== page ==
The subjects of the original documentary were all given a platform to raise their notability, but as they explaine in Beyond the Aggressives, their new celebrity didn’t shield them from the injustices they experienced due to their gender identities or race. After The Aggressives, Trevon’s celebrity helped him land modeling gigs, like Barney’s 2014 campaign. And yet, by the time of filming Beyond the Aggressives, Trevon conveyed the difficulty he experienced while attempting to find an OBGYN office that did not misgender him. Also by the time of filming of the follow up, Chin’s race and gender were both villainized and victimized. Due to a racist error made on the part of the government, Chin was detained at an I.C.E. Detention center for almost two years, where he was subjected to solitary confinement because he was trans.
Beyond the Aggressives shows us how far we have come in terms of portraying trans masc people, but we still have such a long way to go. We can now find ourselves in TV and movies other than documentaries, but at what cost? Many trans masc people have a difficulty relating to trans characters on-screen because those characters are so frequently objectified for their bodies. Trans masc characters are usually only semi-regular characters or have secondary storylines. And even when they are the lead – like Elliot Page in The Umbrella Academy or Brian Michael Smith in Lonestar 911 – they are tasked with representing us alone. When was the last time you’ve seen more than two or three trans men on the screen at one time? And all as main characters? Or characters that evolve beyond medical narrative or two-dimensional standards we’ve witnessed thus far?
According to GLAAD’s Where We Are on TV report, there were only a little over 11 trans masc characters on TV during the 2022-23 year. That is less than the 14+ characters of the previous year.
How do we change this? And how can we make sure this change includes an increase in quality as well as quantity?
The best kind of change comes from within. And from what I can ascertain, change is ahead of us. It begins by diversifying our writing rooms, placing the pen in the hands of trans masc people who are longing for the opportunity to give power to our stories from an authentic lens. It includes hiring trans masculine actors to play explicitly trans masculine roles and roles that were initially written for cis men. There are an abundance of budding trans actors, including myself, who didn’t believe that certain careers, like acting, were possibilities, due to our consistent absence on TV screens. Let’s continue to change that.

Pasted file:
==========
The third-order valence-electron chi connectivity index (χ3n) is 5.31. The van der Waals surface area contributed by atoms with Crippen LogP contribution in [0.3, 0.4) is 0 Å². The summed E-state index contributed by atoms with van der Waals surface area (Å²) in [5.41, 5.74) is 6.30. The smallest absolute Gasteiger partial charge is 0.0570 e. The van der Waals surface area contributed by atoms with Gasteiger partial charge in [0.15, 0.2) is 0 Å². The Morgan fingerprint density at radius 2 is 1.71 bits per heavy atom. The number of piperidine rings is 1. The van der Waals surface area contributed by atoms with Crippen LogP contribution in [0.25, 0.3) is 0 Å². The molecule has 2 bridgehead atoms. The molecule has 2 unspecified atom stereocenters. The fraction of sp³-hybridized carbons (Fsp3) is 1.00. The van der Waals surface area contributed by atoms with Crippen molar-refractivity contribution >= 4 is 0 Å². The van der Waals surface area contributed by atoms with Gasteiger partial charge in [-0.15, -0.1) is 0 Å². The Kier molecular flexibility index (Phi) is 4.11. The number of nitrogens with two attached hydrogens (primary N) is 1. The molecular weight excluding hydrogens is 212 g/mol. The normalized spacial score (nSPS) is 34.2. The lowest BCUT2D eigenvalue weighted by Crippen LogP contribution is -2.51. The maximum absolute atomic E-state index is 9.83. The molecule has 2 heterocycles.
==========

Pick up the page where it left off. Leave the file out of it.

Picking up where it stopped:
When it comes to positively amplifying our visibility, Beyond the Aggressives is just on time. And while the original film didn’t grant the subjects access to any special treatment, or indefinite resources, in hindsight, Chin’s legacy and his connection to the filmmakers helped to expedite his unfortunate and untimely legal case. Daniel Peddle and his team were able to find appropriate legal representation that eventually helped Chin to have his past charges dropped. And yet, even after his case’s media exposure, he spent many months devoid of the agency to take care of himself while he waited for his new IDs to be issued by the government.
As we can see, visibility is a two-sided coin, but if we put the mic, the pen, or even the camera in the hands of those sharing their stories, we get a more authentic narrative, more diverse characters, and more nuanced storytelling. Trans awareness has ballooned following many years of anti-trans bills, leaving a negative impression upon those who don’t know a trans person personally. We need more trans masculine produced stories that are relatable and are tools in combating the falsehoods brought about from said bills.
Kisha, Trevon, Octavio and Chin are all more than just their gender expressions or their sexualities. Having witnessed their plights as teenagers, now we bear witness to their more mature versions as they navigate aging, healthcare (or lack thereof), parenthood, incarceration, and of course, gender challenges that are not just relatable to us, but that are parallel to various lives across the country.
The tribulations we witness in Beyond the Aggressives show why our stories deserve more airtime: to validate our existence and to humanize our experiences.
Beyond the Aggressives has just concluded a brief theatrical run and will stream on Paramount+ sometime next year.